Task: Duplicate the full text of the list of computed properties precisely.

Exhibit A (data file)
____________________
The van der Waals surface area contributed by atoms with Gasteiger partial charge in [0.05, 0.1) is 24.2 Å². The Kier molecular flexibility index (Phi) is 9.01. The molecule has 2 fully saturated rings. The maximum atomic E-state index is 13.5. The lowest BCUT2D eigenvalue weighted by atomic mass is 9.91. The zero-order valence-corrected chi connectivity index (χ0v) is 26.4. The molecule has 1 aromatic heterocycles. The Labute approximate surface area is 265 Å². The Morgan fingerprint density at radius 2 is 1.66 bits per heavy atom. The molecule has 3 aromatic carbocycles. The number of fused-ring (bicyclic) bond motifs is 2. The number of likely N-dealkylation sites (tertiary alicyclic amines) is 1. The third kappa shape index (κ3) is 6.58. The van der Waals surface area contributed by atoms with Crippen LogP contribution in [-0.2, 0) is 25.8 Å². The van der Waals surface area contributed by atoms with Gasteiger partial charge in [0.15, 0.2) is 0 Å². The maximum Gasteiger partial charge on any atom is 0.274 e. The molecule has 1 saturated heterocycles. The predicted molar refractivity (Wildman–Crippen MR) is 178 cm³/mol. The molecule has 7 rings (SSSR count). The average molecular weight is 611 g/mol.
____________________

The van der Waals surface area contributed by atoms with Gasteiger partial charge in [0.05, 0.1) is 24.2 Å². The Kier molecular flexibility index (Phi) is 9.01. The molecule has 2 fully saturated rings. The maximum atomic E-state index is 13.5. The lowest BCUT2D eigenvalue weighted by atomic mass is 9.91. The zero-order valence-corrected chi connectivity index (χ0v) is 26.4. The molecule has 1 aromatic heterocycles. The Labute approximate surface area is 265 Å². The Morgan fingerprint density at radius 2 is 1.66 bits per heavy atom. The molecule has 3 aromatic carbocycles. The number of fused-ring (bicyclic) bond motifs is 2. The number of likely N-dealkylation sites (tertiary alicyclic amines) is 1. The third kappa shape index (κ3) is 6.58. The van der Waals surface area contributed by atoms with Crippen LogP contribution in [-0.2, 0) is 25.8 Å². The van der Waals surface area contributed by atoms with Gasteiger partial charge in [0.15, 0.2) is 0 Å². The maximum Gasteiger partial charge on any atom is 0.274 e. The molecule has 1 saturated heterocycles. The predicted molar refractivity (Wildman–Crippen MR) is 178 cm³/mol. The molecule has 7 rings (SSSR count). The average molecular weight is 611 g/mol.